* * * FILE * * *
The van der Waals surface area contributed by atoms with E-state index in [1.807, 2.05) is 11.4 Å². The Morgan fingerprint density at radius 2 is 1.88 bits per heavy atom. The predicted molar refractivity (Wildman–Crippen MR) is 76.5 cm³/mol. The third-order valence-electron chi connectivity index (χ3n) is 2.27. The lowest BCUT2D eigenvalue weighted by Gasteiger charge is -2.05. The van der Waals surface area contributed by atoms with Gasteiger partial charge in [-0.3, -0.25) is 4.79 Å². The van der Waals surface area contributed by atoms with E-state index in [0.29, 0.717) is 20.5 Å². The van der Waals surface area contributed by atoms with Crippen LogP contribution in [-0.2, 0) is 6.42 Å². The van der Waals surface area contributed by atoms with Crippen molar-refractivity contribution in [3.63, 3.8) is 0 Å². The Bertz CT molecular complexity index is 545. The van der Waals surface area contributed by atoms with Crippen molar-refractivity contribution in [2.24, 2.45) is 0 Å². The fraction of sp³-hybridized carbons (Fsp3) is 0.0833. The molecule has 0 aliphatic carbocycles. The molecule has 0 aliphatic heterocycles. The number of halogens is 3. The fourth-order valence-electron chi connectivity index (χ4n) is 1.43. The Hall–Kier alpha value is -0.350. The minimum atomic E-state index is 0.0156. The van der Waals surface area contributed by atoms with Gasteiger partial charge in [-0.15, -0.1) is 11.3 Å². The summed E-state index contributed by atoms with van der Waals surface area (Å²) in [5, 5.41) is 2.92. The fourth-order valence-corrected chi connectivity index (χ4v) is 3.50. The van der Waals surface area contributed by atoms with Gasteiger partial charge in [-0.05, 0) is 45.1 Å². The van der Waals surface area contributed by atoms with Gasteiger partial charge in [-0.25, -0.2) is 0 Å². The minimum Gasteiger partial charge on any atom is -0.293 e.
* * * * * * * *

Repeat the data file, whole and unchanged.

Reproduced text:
The van der Waals surface area contributed by atoms with E-state index in [1.807, 2.05) is 11.4 Å². The Morgan fingerprint density at radius 2 is 1.88 bits per heavy atom. The predicted molar refractivity (Wildman–Crippen MR) is 76.5 cm³/mol. The third-order valence-electron chi connectivity index (χ3n) is 2.27. The lowest BCUT2D eigenvalue weighted by Gasteiger charge is -2.05. The van der Waals surface area contributed by atoms with Gasteiger partial charge in [-0.3, -0.25) is 4.79 Å². The van der Waals surface area contributed by atoms with E-state index in [0.29, 0.717) is 20.5 Å². The van der Waals surface area contributed by atoms with Crippen LogP contribution in [-0.2, 0) is 6.42 Å². The van der Waals surface area contributed by atoms with Crippen molar-refractivity contribution in [3.63, 3.8) is 0 Å². The Bertz CT molecular complexity index is 545. The van der Waals surface area contributed by atoms with Crippen molar-refractivity contribution in [2.24, 2.45) is 0 Å². The fraction of sp³-hybridized carbons (Fsp3) is 0.0833. The molecule has 0 aliphatic carbocycles. The molecule has 0 aliphatic heterocycles. The number of halogens is 3. The fourth-order valence-electron chi connectivity index (χ4n) is 1.43. The Hall–Kier alpha value is -0.350. The minimum atomic E-state index is 0.0156. The van der Waals surface area contributed by atoms with Gasteiger partial charge in [-0.15, -0.1) is 11.3 Å². The summed E-state index contributed by atoms with van der Waals surface area (Å²) in [5, 5.41) is 2.92. The fourth-order valence-corrected chi connectivity index (χ4v) is 3.50. The van der Waals surface area contributed by atoms with Gasteiger partial charge in [-0.05, 0) is 45.1 Å². The van der Waals surface area contributed by atoms with Gasteiger partial charge in [-0.25, -0.2) is 0 Å². The minimum Gasteiger partial charge on any atom is -0.293 e.